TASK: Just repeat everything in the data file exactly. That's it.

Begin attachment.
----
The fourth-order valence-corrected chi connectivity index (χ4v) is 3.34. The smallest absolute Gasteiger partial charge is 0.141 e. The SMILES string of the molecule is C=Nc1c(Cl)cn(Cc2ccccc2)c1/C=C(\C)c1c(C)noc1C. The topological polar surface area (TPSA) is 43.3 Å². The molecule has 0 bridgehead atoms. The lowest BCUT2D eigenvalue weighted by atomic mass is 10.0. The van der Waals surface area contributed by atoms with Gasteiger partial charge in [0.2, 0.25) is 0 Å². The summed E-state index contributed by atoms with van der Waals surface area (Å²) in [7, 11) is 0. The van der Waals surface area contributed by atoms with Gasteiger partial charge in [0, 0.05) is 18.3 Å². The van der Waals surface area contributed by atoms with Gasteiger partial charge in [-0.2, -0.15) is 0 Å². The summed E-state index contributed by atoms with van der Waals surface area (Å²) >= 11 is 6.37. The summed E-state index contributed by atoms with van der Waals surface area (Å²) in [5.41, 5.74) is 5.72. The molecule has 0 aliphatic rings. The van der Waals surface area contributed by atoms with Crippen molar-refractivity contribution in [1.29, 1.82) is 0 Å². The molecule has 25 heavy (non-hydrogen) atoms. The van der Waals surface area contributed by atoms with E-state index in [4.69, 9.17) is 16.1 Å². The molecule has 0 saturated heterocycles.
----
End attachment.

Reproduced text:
The fourth-order valence-corrected chi connectivity index (χ4v) is 3.34. The smallest absolute Gasteiger partial charge is 0.141 e. The SMILES string of the molecule is C=Nc1c(Cl)cn(Cc2ccccc2)c1/C=C(\C)c1c(C)noc1C. The topological polar surface area (TPSA) is 43.3 Å². The molecule has 0 bridgehead atoms. The lowest BCUT2D eigenvalue weighted by atomic mass is 10.0. The van der Waals surface area contributed by atoms with Gasteiger partial charge in [0.2, 0.25) is 0 Å². The summed E-state index contributed by atoms with van der Waals surface area (Å²) in [7, 11) is 0. The van der Waals surface area contributed by atoms with Gasteiger partial charge in [0, 0.05) is 18.3 Å². The van der Waals surface area contributed by atoms with Gasteiger partial charge in [-0.2, -0.15) is 0 Å². The summed E-state index contributed by atoms with van der Waals surface area (Å²) >= 11 is 6.37. The summed E-state index contributed by atoms with van der Waals surface area (Å²) in [5.41, 5.74) is 5.72. The molecule has 0 aliphatic rings. The van der Waals surface area contributed by atoms with Crippen molar-refractivity contribution in [1.29, 1.82) is 0 Å². The molecule has 25 heavy (non-hydrogen) atoms. The van der Waals surface area contributed by atoms with E-state index in [4.69, 9.17) is 16.1 Å². The molecule has 0 saturated heterocycles.